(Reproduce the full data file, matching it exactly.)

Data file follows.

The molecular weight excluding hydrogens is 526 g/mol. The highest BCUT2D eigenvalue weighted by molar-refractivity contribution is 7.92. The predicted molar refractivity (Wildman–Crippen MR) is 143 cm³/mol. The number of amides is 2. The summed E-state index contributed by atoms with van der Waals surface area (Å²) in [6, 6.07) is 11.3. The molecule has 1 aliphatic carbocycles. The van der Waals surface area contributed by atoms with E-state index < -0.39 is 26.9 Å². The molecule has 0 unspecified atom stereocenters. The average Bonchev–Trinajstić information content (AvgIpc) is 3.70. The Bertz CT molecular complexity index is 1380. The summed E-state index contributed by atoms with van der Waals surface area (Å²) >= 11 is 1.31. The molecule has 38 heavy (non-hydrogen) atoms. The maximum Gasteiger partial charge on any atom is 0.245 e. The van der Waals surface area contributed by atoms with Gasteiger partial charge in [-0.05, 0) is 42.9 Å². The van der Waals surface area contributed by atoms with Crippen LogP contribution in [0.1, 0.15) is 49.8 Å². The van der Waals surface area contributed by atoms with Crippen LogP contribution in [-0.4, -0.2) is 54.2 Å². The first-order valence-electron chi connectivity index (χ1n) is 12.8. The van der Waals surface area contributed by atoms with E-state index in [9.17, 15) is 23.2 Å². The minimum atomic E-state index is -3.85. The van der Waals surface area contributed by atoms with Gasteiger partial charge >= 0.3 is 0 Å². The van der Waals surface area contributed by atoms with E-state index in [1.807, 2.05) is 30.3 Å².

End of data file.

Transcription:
The molecular weight excluding hydrogens is 526 g/mol. The highest BCUT2D eigenvalue weighted by molar-refractivity contribution is 7.92. The predicted molar refractivity (Wildman–Crippen MR) is 143 cm³/mol. The number of amides is 2. The summed E-state index contributed by atoms with van der Waals surface area (Å²) in [6, 6.07) is 11.3. The molecule has 1 aliphatic carbocycles. The van der Waals surface area contributed by atoms with E-state index < -0.39 is 26.9 Å². The molecule has 0 unspecified atom stereocenters. The average Bonchev–Trinajstić information content (AvgIpc) is 3.70. The Bertz CT molecular complexity index is 1380. The summed E-state index contributed by atoms with van der Waals surface area (Å²) >= 11 is 1.31. The molecule has 38 heavy (non-hydrogen) atoms. The maximum Gasteiger partial charge on any atom is 0.245 e. The van der Waals surface area contributed by atoms with Gasteiger partial charge in [-0.05, 0) is 42.9 Å². The van der Waals surface area contributed by atoms with Crippen LogP contribution in [0.1, 0.15) is 49.8 Å². The van der Waals surface area contributed by atoms with Crippen LogP contribution in [-0.4, -0.2) is 54.2 Å². The first-order valence-electron chi connectivity index (χ1n) is 12.8. The van der Waals surface area contributed by atoms with E-state index in [9.17, 15) is 23.2 Å². The minimum atomic E-state index is -3.85. The van der Waals surface area contributed by atoms with Gasteiger partial charge >= 0.3 is 0 Å². The van der Waals surface area contributed by atoms with E-state index in [1.807, 2.05) is 30.3 Å².